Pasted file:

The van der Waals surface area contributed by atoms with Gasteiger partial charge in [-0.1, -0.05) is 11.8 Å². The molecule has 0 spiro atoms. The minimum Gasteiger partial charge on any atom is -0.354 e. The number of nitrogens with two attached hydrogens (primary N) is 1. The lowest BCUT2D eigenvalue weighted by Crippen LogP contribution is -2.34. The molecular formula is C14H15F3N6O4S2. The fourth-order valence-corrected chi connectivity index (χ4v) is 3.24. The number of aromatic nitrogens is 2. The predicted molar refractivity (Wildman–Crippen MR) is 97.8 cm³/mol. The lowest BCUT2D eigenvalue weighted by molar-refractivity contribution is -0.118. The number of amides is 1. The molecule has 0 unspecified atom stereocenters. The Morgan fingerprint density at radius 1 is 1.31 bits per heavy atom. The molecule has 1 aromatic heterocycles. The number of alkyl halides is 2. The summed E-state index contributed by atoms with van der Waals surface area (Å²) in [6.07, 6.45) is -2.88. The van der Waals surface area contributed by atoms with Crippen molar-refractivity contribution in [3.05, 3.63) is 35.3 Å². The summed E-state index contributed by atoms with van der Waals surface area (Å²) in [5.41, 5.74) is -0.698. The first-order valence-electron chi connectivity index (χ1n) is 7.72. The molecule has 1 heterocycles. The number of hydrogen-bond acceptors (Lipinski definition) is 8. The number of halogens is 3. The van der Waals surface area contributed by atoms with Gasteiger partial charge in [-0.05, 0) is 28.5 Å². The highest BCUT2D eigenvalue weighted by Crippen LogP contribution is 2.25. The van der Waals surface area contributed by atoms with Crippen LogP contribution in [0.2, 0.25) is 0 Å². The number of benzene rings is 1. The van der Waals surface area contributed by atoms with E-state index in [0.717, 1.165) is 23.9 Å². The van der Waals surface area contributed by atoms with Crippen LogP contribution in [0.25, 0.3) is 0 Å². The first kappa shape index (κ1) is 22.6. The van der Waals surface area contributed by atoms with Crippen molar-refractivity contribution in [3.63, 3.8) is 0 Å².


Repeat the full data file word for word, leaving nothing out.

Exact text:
The van der Waals surface area contributed by atoms with Gasteiger partial charge in [-0.1, -0.05) is 11.8 Å². The molecule has 0 spiro atoms. The minimum Gasteiger partial charge on any atom is -0.354 e. The number of nitrogens with two attached hydrogens (primary N) is 1. The lowest BCUT2D eigenvalue weighted by Crippen LogP contribution is -2.34. The molecular formula is C14H15F3N6O4S2. The fourth-order valence-corrected chi connectivity index (χ4v) is 3.24. The number of aromatic nitrogens is 2. The predicted molar refractivity (Wildman–Crippen MR) is 97.8 cm³/mol. The lowest BCUT2D eigenvalue weighted by molar-refractivity contribution is -0.118. The number of amides is 1. The molecule has 0 unspecified atom stereocenters. The Morgan fingerprint density at radius 1 is 1.31 bits per heavy atom. The molecule has 1 aromatic heterocycles. The number of alkyl halides is 2. The summed E-state index contributed by atoms with van der Waals surface area (Å²) in [6.07, 6.45) is -2.88. The van der Waals surface area contributed by atoms with Crippen molar-refractivity contribution in [3.05, 3.63) is 35.3 Å². The summed E-state index contributed by atoms with van der Waals surface area (Å²) in [5.41, 5.74) is -0.698. The first-order valence-electron chi connectivity index (χ1n) is 7.72. The molecule has 1 heterocycles. The number of hydrogen-bond acceptors (Lipinski definition) is 8. The number of halogens is 3. The van der Waals surface area contributed by atoms with Gasteiger partial charge in [-0.05, 0) is 28.5 Å². The highest BCUT2D eigenvalue weighted by Crippen LogP contribution is 2.25. The van der Waals surface area contributed by atoms with Crippen LogP contribution in [0.2, 0.25) is 0 Å². The number of benzene rings is 1. The van der Waals surface area contributed by atoms with E-state index in [0.717, 1.165) is 23.9 Å². The van der Waals surface area contributed by atoms with Crippen LogP contribution in [0.25, 0.3) is 0 Å². The first kappa shape index (κ1) is 22.6. The van der Waals surface area contributed by atoms with Crippen molar-refractivity contribution in [3.63, 3.8) is 0 Å².